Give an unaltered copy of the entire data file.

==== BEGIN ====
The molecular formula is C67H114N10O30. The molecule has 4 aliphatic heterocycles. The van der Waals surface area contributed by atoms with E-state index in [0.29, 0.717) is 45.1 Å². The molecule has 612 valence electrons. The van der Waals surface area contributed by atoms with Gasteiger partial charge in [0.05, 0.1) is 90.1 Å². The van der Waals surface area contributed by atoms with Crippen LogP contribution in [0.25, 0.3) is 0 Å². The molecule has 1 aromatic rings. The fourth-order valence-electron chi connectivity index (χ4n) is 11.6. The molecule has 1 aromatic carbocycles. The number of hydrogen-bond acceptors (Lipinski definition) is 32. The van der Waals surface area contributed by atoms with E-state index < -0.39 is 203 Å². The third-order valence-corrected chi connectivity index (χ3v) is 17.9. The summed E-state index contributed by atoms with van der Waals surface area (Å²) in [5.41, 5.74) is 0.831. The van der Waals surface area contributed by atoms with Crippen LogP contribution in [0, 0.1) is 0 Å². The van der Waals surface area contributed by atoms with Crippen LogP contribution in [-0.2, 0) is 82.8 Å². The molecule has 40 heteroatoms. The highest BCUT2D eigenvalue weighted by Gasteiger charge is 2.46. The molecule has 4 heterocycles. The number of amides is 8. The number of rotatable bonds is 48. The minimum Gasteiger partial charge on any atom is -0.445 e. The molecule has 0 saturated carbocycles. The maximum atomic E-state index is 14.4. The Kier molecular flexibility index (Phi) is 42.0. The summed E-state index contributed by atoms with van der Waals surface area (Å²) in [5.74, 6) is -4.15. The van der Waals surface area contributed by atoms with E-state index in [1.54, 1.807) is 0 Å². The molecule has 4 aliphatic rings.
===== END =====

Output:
The molecular formula is C67H114N10O30. The molecule has 4 aliphatic heterocycles. The van der Waals surface area contributed by atoms with E-state index in [0.29, 0.717) is 45.1 Å². The molecule has 612 valence electrons. The van der Waals surface area contributed by atoms with Gasteiger partial charge in [0.05, 0.1) is 90.1 Å². The van der Waals surface area contributed by atoms with Crippen LogP contribution in [0.25, 0.3) is 0 Å². The molecule has 1 aromatic rings. The fourth-order valence-electron chi connectivity index (χ4n) is 11.6. The molecule has 1 aromatic carbocycles. The number of hydrogen-bond acceptors (Lipinski definition) is 32. The van der Waals surface area contributed by atoms with E-state index < -0.39 is 203 Å². The third-order valence-corrected chi connectivity index (χ3v) is 17.9. The summed E-state index contributed by atoms with van der Waals surface area (Å²) in [5.41, 5.74) is 0.831. The van der Waals surface area contributed by atoms with Crippen LogP contribution in [0, 0.1) is 0 Å². The van der Waals surface area contributed by atoms with Crippen LogP contribution in [-0.2, 0) is 82.8 Å². The molecule has 40 heteroatoms. The highest BCUT2D eigenvalue weighted by Gasteiger charge is 2.46. The molecule has 4 heterocycles. The number of amides is 8. The number of rotatable bonds is 48. The minimum Gasteiger partial charge on any atom is -0.445 e. The molecule has 0 saturated carbocycles. The maximum atomic E-state index is 14.4. The Kier molecular flexibility index (Phi) is 42.0. The summed E-state index contributed by atoms with van der Waals surface area (Å²) in [5.74, 6) is -4.15. The van der Waals surface area contributed by atoms with E-state index in [1.54, 1.807) is 0 Å². The molecule has 4 aliphatic rings.